Dear Friend of the Eel River,
We are happy to announce that we are growing to meet the mounting challenges to the health of the Eel River. Stephanie Tidwell joined our team as the new Executive Director on October 2nd. Having previously served as Executive Director at the Klamath-Siskiyou Wildlands Center, Stephanie is no stranger to the region – or to tough fights. She is an accomplished campaigner, movement builder, and fundraiser. Adding Stephanie to the team means that Scott Greacen can focus entirely on program and policy work as FOER’s Conservation Director. With the additional significant contributions of Bay Area Director David Keller and Administrative Director Alicia Hamman, we’ve got a team ready for anything.
Which is great, because we face a truly critical time for our river. There are now three major processes underway that will shape the future of the Eel River:
Removing the Eel River Dams – We are playing a key role in driving toward decisions to remove two century-old, salmon-killing dams on the upper mainstem Eel River. This summer, the Federal Regulatory Commission (FERC) began the formal process for relicensing PG&E’s dams and the associated diversion tunnel that directs Eel River water into the Russian River through Potter Valley. The (de)licensing process only happens every 30-50 years and will take at least five years to complete. It is literally a once in a lifetime chance to remove the greatest obstacles to fishery recovery in the Eel River watershed. Right now, we are deeply engaged with the preparation of study plans which, properly conducted, should support a decision to remove the dams and restore the free-flowing Eel.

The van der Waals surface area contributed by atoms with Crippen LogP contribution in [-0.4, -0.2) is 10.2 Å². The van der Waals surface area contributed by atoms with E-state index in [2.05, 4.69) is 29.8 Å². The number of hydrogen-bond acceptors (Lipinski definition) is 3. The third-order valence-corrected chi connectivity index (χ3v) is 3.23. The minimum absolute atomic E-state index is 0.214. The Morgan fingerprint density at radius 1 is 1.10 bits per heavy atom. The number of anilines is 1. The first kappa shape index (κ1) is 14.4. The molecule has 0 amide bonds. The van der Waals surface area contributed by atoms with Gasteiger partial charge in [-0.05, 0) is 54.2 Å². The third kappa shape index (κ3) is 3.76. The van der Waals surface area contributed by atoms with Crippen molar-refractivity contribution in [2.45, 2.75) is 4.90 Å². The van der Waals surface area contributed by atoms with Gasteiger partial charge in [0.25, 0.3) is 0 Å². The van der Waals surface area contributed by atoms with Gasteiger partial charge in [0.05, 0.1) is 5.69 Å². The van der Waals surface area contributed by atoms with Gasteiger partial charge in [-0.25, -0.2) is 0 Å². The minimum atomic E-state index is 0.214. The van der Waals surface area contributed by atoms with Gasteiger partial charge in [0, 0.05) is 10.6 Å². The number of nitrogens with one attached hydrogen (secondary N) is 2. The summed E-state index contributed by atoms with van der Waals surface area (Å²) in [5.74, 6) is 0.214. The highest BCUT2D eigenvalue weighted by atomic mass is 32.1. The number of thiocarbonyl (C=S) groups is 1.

While we absolutely must participate in this process, we have to be realistic about the fact that FERC is no friend of rivers or fish. The agency has only required dam removal when dam owners ask for it. So we are also working closely with stakeholders from the Russian and Eel watersheds to reach solutions that go beyond the narrow bounds FERC will consider.
Protecting the Eel River canyon from lawless railroad development – In July, the California State Supreme Court ruled that we, and our allies at CATs, can hold the North Coast Railroad Authority (NCRA) accountable for its failure to comply with the California Environmental Quality Act (CEQA) in its efforts to rebuild the failed freight line through the highly erosive Eel River canyon. The NCRA, a state agency, has now retained a DC law firm to appeal the decision to the US Supreme Court. Meanwhile, the NCRA board has reaffirmed its intention to rebuild the line with public money. It is long past time the agency was held to account by the California legislature for its reckless abuse of the public trust.
Forging sustainable land use and cannabis regulations – Just last week, we submitted exhaustive comments and testimony on Humboldt County’s draft cannabis regulations. They are wholly insufficient to prevent continued, dire impacts on imperiled salmon and steelhead populations. This is largely due to the fact that there is no plan to enforce the proposed regulations or to bring more than ten thousand illegal operations in Humboldt County alone into compliance with our environmental laws. Friends of the Eel River has consistently insisted that the County’s permitting process protect our waters, fisheries, and other public trust values. This may not always be a popular stance in our community, but the survival of the Eel River’s native fish is on the line.
We are truly excited about our new staff line-up and invite you to join us in rededicating yourself to building a brighter future for the Eel River, its fisheries, and its communities. Please contact us at email@example.com if you would like to connect directly about our work.
On Behalf of the Friends of the Eel Staff and Board,
Stephanie Tidwell, Executive Director & Scott Greacen, Conservation Director